Bihar with 76 percent dependence on agriculture, repealed the APMC Act in 2006. Out of its 93.60 lakh hectare gross area, its gross cultivated area is 79.46 lakh hectare on which it produces food grains, fruits and vegetables. Ranking among the least urbanized and industrialized states, agriculture is its mainstay. It’s interesting to note that despite abolishing APMC Act Bihar’s agriculture growth 7 percent has been much higher than the cumulative national figure of 2 percent during 2018-19. The state recorded a growth of 4.14 percent in food grain production with a total production of 163.12 lakh tonnes in 2018-19. The Gross State Domestic Product (GSDP) of Bihar from agriculture grew from Rs. 62067 crore in 2011-12 to Rs. 72393 crore during 2018-19. Similarly, the Net State Domestic Product (NSDP) from agriculture, fishing and forestry almost doubled from Rs. 57852 crore in 2011-12 to Rs. 109178 crore during 2018-19. The total NSDP of the state during the year was Rs. 513881 crore. In a nutshell, the abolition of APMC or the limited benefit of MSP have not created any havoc to the farming sector in Bihar. The growth rate of Bihar’s economy in 2018-19 was a striking 10.53 percent (at constant prices) and 15.01 percent (at current prices). As against that the growth of Punjab was 5.3 percent during the same year despite being a major agriculture state and having APMC and MSP in place. On all India basis Punjab, along with Haryana also tops in terms of procurement of wheat and rice by FCI. However, agriculture being a state subject states are also entitled to have their own policies. Comparisons are not meant to create conflict, but they give insight for making equitable national policy.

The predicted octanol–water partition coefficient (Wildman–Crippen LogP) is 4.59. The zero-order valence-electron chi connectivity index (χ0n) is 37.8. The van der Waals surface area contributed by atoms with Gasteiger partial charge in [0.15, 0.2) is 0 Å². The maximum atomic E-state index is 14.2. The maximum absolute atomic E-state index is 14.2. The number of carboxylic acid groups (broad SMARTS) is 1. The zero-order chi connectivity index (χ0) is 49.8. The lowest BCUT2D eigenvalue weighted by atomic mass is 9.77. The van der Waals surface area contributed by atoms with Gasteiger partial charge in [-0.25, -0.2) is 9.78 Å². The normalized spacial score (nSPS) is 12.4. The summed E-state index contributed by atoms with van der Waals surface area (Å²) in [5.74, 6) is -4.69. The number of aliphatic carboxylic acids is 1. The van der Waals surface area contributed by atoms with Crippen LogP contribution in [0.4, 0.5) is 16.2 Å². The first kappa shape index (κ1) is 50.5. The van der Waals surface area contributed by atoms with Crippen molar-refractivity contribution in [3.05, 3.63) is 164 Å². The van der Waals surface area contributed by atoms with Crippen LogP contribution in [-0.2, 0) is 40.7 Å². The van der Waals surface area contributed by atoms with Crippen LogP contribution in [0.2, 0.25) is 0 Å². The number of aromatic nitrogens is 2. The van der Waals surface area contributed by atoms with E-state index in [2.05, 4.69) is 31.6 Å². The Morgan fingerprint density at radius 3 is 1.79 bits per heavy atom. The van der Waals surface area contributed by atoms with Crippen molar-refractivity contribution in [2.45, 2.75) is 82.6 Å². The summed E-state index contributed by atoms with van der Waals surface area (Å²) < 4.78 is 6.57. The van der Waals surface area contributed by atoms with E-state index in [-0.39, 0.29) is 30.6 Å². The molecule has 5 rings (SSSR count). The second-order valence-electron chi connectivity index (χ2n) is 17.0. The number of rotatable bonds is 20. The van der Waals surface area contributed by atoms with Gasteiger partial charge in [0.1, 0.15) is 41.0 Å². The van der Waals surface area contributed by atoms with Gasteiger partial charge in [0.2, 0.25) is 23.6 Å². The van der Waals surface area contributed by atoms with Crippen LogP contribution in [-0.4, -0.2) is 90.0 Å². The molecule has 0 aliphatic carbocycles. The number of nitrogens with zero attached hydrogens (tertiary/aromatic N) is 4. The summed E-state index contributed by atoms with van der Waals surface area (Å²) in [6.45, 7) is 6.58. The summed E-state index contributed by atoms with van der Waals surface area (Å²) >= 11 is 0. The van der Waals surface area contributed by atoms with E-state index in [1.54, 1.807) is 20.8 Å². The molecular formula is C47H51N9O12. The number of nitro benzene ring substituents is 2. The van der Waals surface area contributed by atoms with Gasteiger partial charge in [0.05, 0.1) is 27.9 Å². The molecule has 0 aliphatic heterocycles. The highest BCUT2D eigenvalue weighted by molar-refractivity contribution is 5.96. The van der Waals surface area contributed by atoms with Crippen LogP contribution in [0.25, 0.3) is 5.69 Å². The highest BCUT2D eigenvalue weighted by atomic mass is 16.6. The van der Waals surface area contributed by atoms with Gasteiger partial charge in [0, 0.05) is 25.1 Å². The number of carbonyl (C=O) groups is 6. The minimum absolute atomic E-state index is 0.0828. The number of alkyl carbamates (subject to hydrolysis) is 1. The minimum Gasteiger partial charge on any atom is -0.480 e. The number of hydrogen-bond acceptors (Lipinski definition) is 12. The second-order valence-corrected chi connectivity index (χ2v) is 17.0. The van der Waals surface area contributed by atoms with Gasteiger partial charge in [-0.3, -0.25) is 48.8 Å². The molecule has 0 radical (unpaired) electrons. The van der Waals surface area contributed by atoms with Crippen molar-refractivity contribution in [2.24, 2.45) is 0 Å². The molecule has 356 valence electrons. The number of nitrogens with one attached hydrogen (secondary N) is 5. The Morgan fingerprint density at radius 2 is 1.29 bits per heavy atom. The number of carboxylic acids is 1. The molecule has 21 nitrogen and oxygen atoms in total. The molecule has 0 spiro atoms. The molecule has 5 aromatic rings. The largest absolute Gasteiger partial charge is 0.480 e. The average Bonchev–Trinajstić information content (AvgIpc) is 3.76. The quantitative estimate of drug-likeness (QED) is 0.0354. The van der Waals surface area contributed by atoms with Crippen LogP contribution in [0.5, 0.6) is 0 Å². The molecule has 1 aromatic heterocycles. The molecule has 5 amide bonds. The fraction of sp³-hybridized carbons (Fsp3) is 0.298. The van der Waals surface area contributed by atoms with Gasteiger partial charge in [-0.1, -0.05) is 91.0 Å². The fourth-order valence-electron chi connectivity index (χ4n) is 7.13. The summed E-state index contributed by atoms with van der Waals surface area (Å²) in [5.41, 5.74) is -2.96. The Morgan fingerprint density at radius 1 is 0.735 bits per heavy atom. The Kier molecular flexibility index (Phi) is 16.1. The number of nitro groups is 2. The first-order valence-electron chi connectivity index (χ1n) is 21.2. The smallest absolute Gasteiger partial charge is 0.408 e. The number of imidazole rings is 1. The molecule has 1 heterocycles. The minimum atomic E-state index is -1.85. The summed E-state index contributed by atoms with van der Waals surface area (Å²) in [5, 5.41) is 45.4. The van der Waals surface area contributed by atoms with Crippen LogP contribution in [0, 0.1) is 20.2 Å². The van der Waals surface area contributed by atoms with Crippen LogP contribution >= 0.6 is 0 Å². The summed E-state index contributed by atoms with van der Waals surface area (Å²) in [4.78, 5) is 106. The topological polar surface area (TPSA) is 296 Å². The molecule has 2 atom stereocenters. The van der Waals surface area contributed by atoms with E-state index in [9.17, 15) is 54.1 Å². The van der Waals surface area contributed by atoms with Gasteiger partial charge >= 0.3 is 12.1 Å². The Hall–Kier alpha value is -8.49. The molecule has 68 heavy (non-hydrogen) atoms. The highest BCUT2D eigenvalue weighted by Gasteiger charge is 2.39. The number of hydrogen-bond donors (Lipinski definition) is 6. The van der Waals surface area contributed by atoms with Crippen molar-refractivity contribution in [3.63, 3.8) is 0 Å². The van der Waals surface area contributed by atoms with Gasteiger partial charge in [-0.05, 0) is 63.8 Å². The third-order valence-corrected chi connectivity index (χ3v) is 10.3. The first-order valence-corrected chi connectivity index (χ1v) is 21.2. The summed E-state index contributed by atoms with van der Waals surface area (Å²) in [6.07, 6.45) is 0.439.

Governments are expected to ensure both, food security and farmers’ interest. However, it can’t be achieved without bringing fundamental policy reforms. In a country where policy reforms are few and far between, moving the nation on a higher growth trajectory is always difficult. One can’t agree more with the Prime Minister that we can’t build new century with old laws. The United Nations in its agenda for 2030 sustainable development also emphasizes the need for policy innovations for transformative change.

So, reforms can’t be pushed back. One can’t predict the outcome of this agitation but the ongoing discussions and debates have at least opened up the underbelly of the farming sector to a common man. Now he can identify the caucus, the exploitative systems, outdated policies and the vested interest groups who keep millions of our small and marginal farmers in permanent quandary. The Act just provides an alternative without demolishing the existing edifice. It may take a little while before farmers appreciate what transformation the new Act may bring to their life and how it’ll make them future ready.

(Author is a Senior Faculty of Liberal Arts at National Institute of Design, Ahmedabad. Views are personal)